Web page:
Thursday, December 30, 2010

Education deform movement ubiquitous, yet invisible

Just below the surface of every aspect of education discourse lies the education deform movement. Yet paradoxically the existence of the movement itself is almost never mentioned - as if the discourse was ahistorical and  self-generating. Despite the movement's invisibility it shapes nearly every education report in traditional media. When the power behind the movement does surface it is either for fawning coverage from elite media or self-serving opinions that don't mention what's really going on.

Stories that are obviously generated from the underlying narrative rarely even mention that there is a narrative, let alone bother to explain where it might have come from. It is doubtful even if most traditional media education writers are even aware of the last 30 years history of teacher and public school bashing initially led by conservatives.

It's not like the creation of the school choice movement by conservative philanthropies in the 1980s is any secret. People For The American Way (Norman Lear's outfit) had reported extensively on the movement in its 1995 report Buying A Movement (full pdf):
The Bradley Foundation’s involvement in the issue of school vouchers is a useful illustration of a single foundation’s comprehensive funding strategy around the development of a single political issue. As noted earlier, the Bradley Foundation maintains a keen interest in pushing voucher programs around the nation, and particularly in its home state of Wisconsin. Over the past six years, Bradley money has funded groups that have laid the intellectual foundation for school vouchers, provided vouchers to parents, and litigated to defend them from challenge.
In fact many of the current topics of educational discourse didn't even exist until they were made up by the Bradley Foundation and its funded people and entities. Neither was there any scholarship to support the notion that the proposed market-based  reforms would improve educational achievement. There is none today. Belief in the efficacy of privatization and commercialization of public education back then was literally an act of faith. Today it is an exercise in denial. The methods and justifications of the deformers may change, but, despite their obvious and repeated failures, not the ultimate goals.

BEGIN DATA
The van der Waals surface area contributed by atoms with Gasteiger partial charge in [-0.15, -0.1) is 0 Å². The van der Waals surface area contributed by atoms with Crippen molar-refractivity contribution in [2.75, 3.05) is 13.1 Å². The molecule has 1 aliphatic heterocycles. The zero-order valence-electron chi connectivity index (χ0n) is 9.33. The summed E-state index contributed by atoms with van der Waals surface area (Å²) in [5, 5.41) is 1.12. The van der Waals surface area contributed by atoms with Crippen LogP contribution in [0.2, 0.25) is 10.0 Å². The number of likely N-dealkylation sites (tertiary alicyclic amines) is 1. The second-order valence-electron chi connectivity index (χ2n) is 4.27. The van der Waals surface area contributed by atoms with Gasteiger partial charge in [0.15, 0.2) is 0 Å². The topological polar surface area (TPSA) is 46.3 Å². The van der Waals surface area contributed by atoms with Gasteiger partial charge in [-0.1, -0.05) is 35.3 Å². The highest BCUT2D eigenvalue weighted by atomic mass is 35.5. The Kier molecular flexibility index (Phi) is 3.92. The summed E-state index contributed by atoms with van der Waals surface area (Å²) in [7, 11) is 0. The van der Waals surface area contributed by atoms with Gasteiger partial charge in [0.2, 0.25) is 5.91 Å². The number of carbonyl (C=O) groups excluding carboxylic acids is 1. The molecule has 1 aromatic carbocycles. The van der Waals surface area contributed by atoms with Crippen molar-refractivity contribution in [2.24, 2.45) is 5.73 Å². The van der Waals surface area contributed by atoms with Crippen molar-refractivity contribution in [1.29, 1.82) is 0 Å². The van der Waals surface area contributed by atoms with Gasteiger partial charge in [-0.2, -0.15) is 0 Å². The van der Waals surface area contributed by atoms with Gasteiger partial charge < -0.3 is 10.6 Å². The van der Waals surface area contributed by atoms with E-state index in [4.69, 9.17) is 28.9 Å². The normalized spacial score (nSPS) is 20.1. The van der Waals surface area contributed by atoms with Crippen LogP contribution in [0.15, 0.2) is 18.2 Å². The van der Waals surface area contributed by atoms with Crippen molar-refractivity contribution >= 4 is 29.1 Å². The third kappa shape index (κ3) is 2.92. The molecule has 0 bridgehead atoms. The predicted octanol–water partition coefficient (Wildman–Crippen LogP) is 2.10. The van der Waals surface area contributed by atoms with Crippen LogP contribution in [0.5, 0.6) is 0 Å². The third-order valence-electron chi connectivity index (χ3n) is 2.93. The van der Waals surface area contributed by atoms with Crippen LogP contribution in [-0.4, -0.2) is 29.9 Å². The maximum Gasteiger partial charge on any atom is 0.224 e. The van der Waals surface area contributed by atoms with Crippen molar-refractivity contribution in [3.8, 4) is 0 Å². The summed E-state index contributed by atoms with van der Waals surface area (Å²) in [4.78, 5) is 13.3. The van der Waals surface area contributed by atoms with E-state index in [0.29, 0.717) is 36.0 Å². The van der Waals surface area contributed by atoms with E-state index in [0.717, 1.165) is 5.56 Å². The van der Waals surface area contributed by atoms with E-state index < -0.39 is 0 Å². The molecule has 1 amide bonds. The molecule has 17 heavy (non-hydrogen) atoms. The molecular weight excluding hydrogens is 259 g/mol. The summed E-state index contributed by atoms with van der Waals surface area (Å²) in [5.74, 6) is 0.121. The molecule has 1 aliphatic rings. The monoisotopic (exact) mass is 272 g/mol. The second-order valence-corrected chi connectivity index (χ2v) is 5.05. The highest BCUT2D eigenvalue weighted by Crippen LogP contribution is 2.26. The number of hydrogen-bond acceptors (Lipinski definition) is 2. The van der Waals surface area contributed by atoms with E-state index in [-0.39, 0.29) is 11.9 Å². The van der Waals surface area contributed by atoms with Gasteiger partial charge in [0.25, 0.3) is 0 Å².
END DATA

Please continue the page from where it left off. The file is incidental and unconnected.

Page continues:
Until eventually proven wrong by social science researchers, the deformers originally claimed that poor and minority students would do better academically in private voucher schools, and that the competition would cause students in nearby regular public schools to also score higher on standardized tests.

The failure of the Milwaukee school voucher experiment, still in existence to this day, put a stake in the heart of those two lies. Deformers still claim, despite proof to the contrary, that students do better academically in choice schools, i.e. charter schools, but they no longer make the claim that nearby regular public schools will magically improve from the competition.

Charter schools originally were the idea of teachers and their unions. The concept was to create small laboratory schools to try new ideas to help the very children the deformers pretend to care for today. The visionaries of charter schools specifically did NOT want charters to compete for students with regular public schools.

When the deform movement  adopted charter schools in force in the early 1990s as competition for regular public schools original supporters such as Albert Shanker of the American  Federation of Teachers denounced the shift and recanted his support. Deformers adopted charters because their voucher movement had run into serious problems regarding their constitutionality, educational efficacy, and rejection by voters. Since charters would essentially be publicly funded schools run by private corporations they obviated those impediments to the expansion of school choice.

To understand the breadth of the deformers' triumph, consider that in the early 1990s the Republican Center of the American Experiment was recommending in its Minnesota Policy Blueprint that all schools in Minnesota should be given the opportunity to change themselves into charter schools.

That ludicrous proposition went nowhere in Minnesota for almost two decades until President Obama last year made removal of all state caps on numbers of charter schools a condition of winning federal Race To The Top funding. In less than two decades market-based ideas about education reform went from being proposed by crackpot right wing think tanks to the established policies of the Democratic President of the United States.

In the 90s the Walton Family Foundation - created with money from the Walmart chain - jumped into the education deform movement in a big way. By 2009 it was giving $134 million a year to fund "Systemic K-12 Education reform," $42 million alone to "shaping public policy." It also spent $2.5 million on "research and evaluation." In that one year the Walton Family Foundation gave more than $8 million to Teach for America.